Google: "we need more time to 'forget' people"

Google has said in a public statement that it could take weeks before they will be able to properly comply with 'right to be forgotten' requests.

After the top European court's ruling last Tuesday, any individual living in the EU can ask Google to remove results linking to pages containing personal details from their search results. Since then, Google has reportedly been flooded with such requests from people eager to effectively vanish from the public internet.

However, the volume of requests has reputedly been so great that the company is now having to actively devise a new method of dealing with them in order to satisfy the public. Today, the search giant warned that a system that complies fully with the EU's ruling "could take several weeks" to build and implement. By that time it looks likely that a huge backlog of 'right to be forgotten' requests will have built up in the company's pigeon holes. Potentially, it could take months before people actually see links to personal details of theirs removed from Google's search results.

The issue arises due to the sheer scale of Google's internet indexing. Each person may have data of theirs publicly viewable on dozens of websites and it is now Google's responsibility to find and remove all of these links. The issue is complicated as Google must also decide whether they should refuse a request as 'being in the public interest' and of the varying languages that data may be found in.

The EU's ruling has drawn great controversy over the past week as people take varying stances as to whether this will turn out to be good or bad for the internet. There are also concerns that it could enable criminals to erase dodgy records of themselves online before investigators or detectives can find them. This could inhibit serious criminal investigations into dangerous or wanted people.

Regardless of what happens next in the fight over whether the EU's ruling was just or not, one thing is definite: Submit a 'right to be forgotten' request to Google now and you may not see any action for the foreseeable future.

Source: Japan Today | Image via CBC News

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17 Comments

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Idea: Could Google just censor this information in countries that have such laws, but still make it available to the rest of us? Seems like their laws shouldn't have any power over what goes on in other countries.

paulheu said,
If this had been Microsoft they would have had an injunction and huge fine by now.

What the Court established is principle that applies to all search engines, not just Google. We will see it expanding to others as well.

I don't think this ruling is fair to Google. The owners of the individual sites serving the information should be responsible for taking this info down, instead. If that discourse fails, with the presentation of proof those single results should then be removed from search indexes.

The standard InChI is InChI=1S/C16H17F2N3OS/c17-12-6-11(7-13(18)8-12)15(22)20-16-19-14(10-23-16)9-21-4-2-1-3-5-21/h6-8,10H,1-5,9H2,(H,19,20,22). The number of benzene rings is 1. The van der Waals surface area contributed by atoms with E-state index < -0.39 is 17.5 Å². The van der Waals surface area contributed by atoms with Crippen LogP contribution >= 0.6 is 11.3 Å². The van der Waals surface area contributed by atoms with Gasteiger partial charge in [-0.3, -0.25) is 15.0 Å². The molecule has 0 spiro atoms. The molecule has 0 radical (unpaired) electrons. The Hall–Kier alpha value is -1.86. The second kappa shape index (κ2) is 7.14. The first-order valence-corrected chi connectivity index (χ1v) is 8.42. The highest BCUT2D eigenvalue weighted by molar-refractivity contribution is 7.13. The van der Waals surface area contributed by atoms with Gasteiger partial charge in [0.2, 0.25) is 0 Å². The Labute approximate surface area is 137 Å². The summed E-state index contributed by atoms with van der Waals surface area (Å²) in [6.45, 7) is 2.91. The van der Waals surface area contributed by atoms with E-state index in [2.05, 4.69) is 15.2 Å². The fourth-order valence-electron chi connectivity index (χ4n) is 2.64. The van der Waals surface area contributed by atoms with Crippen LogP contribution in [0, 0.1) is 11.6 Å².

Anyway, I bet most of these requests are for sites that the individuals signed up for in the first place, just like we signed up for Neowin. It isn't fair to expect Google to bear the burden of removing information the people in question put up in the first place. I hope I'm misinformed on the situation because the way I understood this is asinine.

Some of the things that have been removed are utterly rediculous. A paedophile got a news article on him being convicted removed, a politician got a news story on him being bad in office removed, a murderer got a news site about how he killed all his family removed...

Doesn't matter. in with those that abuse the right to be forgotten requests will be legitimate folks just concerned over their privacy

Take the bad with the good. doesn't help if they are planning on making this a totally automated process but that's on Google to figure out

I mean after all, they have NO issue at all figuring out how to utilize the vast data collection stores they have amassed over the years in targeting individuals and children

So this should really be a piece of cake to figure out

n_K said,
Some of the things that have been removed are utterly rediculous. A paedophile got a news article on him being convicted removed, a politician got a news story on him being bad in office removed, a murderer got a news site about how he killed all his family removed...

Only requests so far. Nothing has been removed.

Most of those are probably in the public interest and won't be removed.

dingl_ said,

I mean after all, they have NO issue at all figuring out how to utilize the vast data collection stores they have amassed over the years in targeting individuals and children

If we're talking about targeted advertising, what makes you think they had no issues? They've invested huge amounts of money into this area and their whole business model is based around it, of course it wasn't easy O.O If it was you'd see a million other companies as successful as Google